Satellite Accidently Spots a Gamma-Ray Burst

Article written: 29 May , 2003
Updated: 24 Mar , 2012

Image credit: NASA

NASA’s RHESSI satellite may have uncovered new clues about the most powerful explosions in the Universe when it accidentally caught an image of a gamma-ray burst while capturing images of solar flares on the Sun. What RHESSI discovered is that the light coming from the burst is polarized, which indicates that a powerful magnetic field could be the cause. When a giant star becomes a rapidly spinning black hole, it could twist up the magnetic field so much that the whole object explodes like an uncoiled spring.

NASA’s RHESSI satellite may have uncovered one of the most important clues yet obtained on the mechanism for producing gamma-ray bursts, the most powerful explosions in the universe. This was the result of a chance observation by a satellite designed to study the Sun.

The Reuven Ramaty High-Energy Solar Spectroscopic Imager (RHESSI) satellite was snapping pictures of solar flares on December 6, 2002, when it caught an extremely bright gamma-ray burst in the background, over the edge of the Sun, revealing for the first time that the gamma rays in such a burst are polarized. The result indicates intense magnetic fields may be the driving force behind these awesome explosions.

Solar flares are tremendous explosions in the atmosphere of the Sun, powered by the sudden release of magnetic energy. Gamma-ray bursts are remote flashes of gamma-ray light that pop off about once a day randomly in the sky, briefly shining as bright as a million trillion suns. Recent observations suggest they may be produced by a special kind of exploding star (supernova), but not all supernovae generate gamma-ray bursts, so the physics of how a supernova explosion can produce a burst of gamma-rays is unclear.

The findings are being presented in a press conference at the American Astronomical Society meeting in Nashville, Tenn., by two University of California, Berkeley, researchers: Dr. Wayne Coburn, a postdoctoral fellow at UC Berkeley’s Space Sciences Laboratory, and Dr. Steven Boggs, assistant professor of physics. They are authors of a paper about this discovery published in the May 22 issue of Nature.

“RHESSI was sent into space to uncover the secrets of solar flares, the largest explosions in our Solar System, so I am delighted that it has been able to serendipitously provide new information about gamma-ray bursts, the largest explosions in the whole universe,” said Dr. Brian Dennis, RHESSI Mission Scientist at NASA’s Goddard Space Flight Center, Greenbelt, Md.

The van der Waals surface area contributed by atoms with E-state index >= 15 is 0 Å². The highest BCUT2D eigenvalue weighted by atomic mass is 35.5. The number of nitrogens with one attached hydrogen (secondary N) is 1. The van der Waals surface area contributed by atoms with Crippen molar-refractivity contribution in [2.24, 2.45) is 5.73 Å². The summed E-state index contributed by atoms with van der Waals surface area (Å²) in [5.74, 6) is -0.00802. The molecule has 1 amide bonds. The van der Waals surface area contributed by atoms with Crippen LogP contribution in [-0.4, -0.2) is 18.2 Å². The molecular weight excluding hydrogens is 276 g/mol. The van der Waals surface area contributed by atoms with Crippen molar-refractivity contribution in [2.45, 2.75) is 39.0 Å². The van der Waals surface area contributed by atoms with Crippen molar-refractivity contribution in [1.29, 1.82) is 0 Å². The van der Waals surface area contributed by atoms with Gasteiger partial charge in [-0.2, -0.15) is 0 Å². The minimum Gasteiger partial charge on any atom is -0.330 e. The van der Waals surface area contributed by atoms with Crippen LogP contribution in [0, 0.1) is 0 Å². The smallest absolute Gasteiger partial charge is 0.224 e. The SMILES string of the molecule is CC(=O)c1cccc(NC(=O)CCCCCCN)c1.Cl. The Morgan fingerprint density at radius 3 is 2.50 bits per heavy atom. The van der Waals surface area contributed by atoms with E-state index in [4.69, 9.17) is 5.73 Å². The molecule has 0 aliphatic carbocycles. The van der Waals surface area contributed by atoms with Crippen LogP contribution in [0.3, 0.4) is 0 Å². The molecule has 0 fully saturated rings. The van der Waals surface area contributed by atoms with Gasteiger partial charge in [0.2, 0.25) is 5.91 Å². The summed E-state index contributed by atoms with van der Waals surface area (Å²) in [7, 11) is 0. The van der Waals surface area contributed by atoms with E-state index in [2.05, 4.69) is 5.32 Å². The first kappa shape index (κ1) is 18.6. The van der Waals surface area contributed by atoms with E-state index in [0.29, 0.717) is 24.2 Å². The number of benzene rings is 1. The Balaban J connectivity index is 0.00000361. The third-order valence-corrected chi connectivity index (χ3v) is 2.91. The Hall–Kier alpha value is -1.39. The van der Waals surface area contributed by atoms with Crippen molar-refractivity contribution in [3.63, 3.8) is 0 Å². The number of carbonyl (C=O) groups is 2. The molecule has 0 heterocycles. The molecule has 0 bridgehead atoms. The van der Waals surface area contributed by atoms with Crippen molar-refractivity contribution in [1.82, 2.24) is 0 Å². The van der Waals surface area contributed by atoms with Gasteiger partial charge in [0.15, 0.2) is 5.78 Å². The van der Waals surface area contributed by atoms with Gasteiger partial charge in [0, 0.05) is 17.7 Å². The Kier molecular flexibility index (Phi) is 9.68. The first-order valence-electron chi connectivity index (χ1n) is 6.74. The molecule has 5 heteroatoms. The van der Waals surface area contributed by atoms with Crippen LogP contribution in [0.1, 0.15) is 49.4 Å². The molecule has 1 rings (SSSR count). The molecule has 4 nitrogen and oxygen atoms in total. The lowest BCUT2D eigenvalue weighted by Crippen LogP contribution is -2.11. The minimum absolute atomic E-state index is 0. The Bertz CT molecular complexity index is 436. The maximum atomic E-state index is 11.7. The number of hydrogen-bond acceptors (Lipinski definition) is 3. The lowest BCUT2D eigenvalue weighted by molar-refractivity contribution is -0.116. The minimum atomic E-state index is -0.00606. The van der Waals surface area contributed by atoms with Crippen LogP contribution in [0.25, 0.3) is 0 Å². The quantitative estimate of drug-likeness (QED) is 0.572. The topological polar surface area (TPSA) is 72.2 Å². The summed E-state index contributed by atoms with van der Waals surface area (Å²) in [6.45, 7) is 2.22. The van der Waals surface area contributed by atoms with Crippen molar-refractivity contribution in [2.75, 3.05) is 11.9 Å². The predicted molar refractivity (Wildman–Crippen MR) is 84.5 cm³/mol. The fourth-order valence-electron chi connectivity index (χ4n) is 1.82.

“Curiously, magnetic fields seem to be driving both the local solar flares and the distant gamma-ray bursts, two immensely powerful events,” added Dennis.

The strong polarization measured by RHESSI provides a unique window on how these bursts are powered, according to Boggs. He interprets the measurements to mean that the burst originates from a region of highly structured magnetic fields, stronger than the fields at the surface of a neutron star – until now, the strongest magnetic fields observed in the universe. “The polarization is telling us that the magnetic fields themselves are acting as the dynamite, driving the explosive fireball we see as a gamma-ray burst,” he said.

The gamma rays measured by RHESSI were about 80 percent polarized, consistent with the maximum possible polarization from electrons spiraling around magnetic field lines. The spiraling causes electrons to produce light by “synchrotron radiation”. Polarized light, familiar to most of us as the reflected light blocked by Polaroid sunglasses, is light with its magnetic and electric fields vibrating primarily in one direction, not randomly. Such coherence implies an underlying physical symmetry, in this case, aligned magnetic fields.

Though the electrons are probably accelerated to nearly the speed of light in shock waves, the fact that the gamma rays are maximally polarized implies that the shock waves themselves are driven by an underlying strong magnetic field.

“The amount of polarization they found is so intense, that it looks like it’s pure synchrotron radiation and nothing else, and all the other theories are going to have to bite the dust now,” said Dr. Kevin Hurley, a UC Berkeley gamma-ray burst physicist who since 1990 has operated the Third Interplanetary Network (IPN3) of six satellites linked together to pinpoint gamma-ray bursts and immediately alert astronomers. However, for such a novel measurement, further independent confirmation is crucial, Boggs added.

The discovery of polarization reveals how a gamma-ray burst is powered – through the generation of a strong, large-scale magnetic field. The next question is: Why do some supernovae lead to a strong, organized magnetic field? This might be a question we can only address through theory, but the pieces of evidence are in place for theorists to unravel, Boggs said.

Though he leaves it to theorists to work out how such strong magnetic fields could be generated, Boggs said that the burst is probably preceded by the core collapse of a massive star directly to a black hole. A black hole itself has no magnetic field, but the local magnetic field can thread through the black hole. If rapidly spinning, the black hole will wind up the local field like a string on a top. The energy density in the tightly wound, compressed field would eventually get so high that the field would rebound outward in a massive fireball, dragging matter with it.

Original Source: NASA News Release

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